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Its terrible performance in the mobile space compared with competitors like, well, Apple has upset shareholders. Shares have fallen 67 percent since the iPhone's been out, says Bloomberg, and top investor Vlad Cara is more than a little bit annoyed: "For me, the board needs to act yesterday. In order to get maximum response in the shortest period of time, you have to start changing everywhere."
It has lost $77 billion in market value since the iPhone has been out, and stocks have dropped 25 percent just this year and short of inventing a time machine, there's not much hope for Nokia as far as shareholders are concerned.
Analyst James Kelleher told Bloomberg that what Nokia really needs to do is get a new CEO on board who can rock the boat a little. Olli-Pekka Kallasvuo has been CEO for some time now but has failed to live up to the gigantic pressure of taking on Apple's well oiled mobile machine. "I keep expecting Olli to get dumped," he said. "Instead they're changing everyone under him."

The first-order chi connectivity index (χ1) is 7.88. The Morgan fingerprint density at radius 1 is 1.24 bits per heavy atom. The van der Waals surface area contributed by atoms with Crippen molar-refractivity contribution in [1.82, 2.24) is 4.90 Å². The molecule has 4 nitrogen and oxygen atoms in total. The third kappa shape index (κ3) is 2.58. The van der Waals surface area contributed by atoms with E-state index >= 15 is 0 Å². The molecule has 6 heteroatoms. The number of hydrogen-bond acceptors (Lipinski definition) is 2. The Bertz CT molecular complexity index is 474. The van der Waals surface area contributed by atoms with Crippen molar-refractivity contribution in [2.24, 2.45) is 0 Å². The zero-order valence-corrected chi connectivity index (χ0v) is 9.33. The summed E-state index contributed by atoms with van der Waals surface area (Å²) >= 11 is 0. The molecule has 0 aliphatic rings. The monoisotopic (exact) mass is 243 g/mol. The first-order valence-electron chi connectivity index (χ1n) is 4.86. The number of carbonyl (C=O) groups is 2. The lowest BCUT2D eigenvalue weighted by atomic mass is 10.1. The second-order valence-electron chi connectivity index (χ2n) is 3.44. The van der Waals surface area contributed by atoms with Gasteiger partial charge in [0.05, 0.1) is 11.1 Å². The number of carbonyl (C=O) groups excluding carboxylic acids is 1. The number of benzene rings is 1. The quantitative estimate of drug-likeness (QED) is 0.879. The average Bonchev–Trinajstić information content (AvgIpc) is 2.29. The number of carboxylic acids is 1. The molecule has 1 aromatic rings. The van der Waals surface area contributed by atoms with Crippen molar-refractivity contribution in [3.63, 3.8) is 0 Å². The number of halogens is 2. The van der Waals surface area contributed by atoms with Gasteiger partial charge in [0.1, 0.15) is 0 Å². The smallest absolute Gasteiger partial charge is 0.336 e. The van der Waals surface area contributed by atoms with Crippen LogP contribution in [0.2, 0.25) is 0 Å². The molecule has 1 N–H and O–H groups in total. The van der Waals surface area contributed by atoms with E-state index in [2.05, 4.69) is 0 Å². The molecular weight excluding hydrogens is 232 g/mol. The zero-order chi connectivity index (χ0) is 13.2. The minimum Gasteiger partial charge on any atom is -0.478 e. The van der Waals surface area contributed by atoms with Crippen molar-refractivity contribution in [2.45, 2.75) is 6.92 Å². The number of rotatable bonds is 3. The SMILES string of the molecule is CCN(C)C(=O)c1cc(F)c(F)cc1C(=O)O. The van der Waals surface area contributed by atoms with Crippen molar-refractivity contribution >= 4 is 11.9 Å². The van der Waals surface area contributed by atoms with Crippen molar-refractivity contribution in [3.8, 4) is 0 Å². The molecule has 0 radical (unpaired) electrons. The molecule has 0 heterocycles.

Still, chairman Jorma Ollila seems pretty on-side with Olli. He used to think the light shined out of his perse as he and his team oversaw the N95 take the world by a storm in a teacup. With Symbian pretty much dead in the water, says Gartner, we can't think of much Nokia can do to redeem itself except for a complete overhaul.
It's too busy playing catch-up with Apple and HTC - and ZTE top dog Wu Sa told us yesterday Android is simply the "best" for a great internet experience - maybe it needs to work on developing its own revelatory product instead of being a copycat.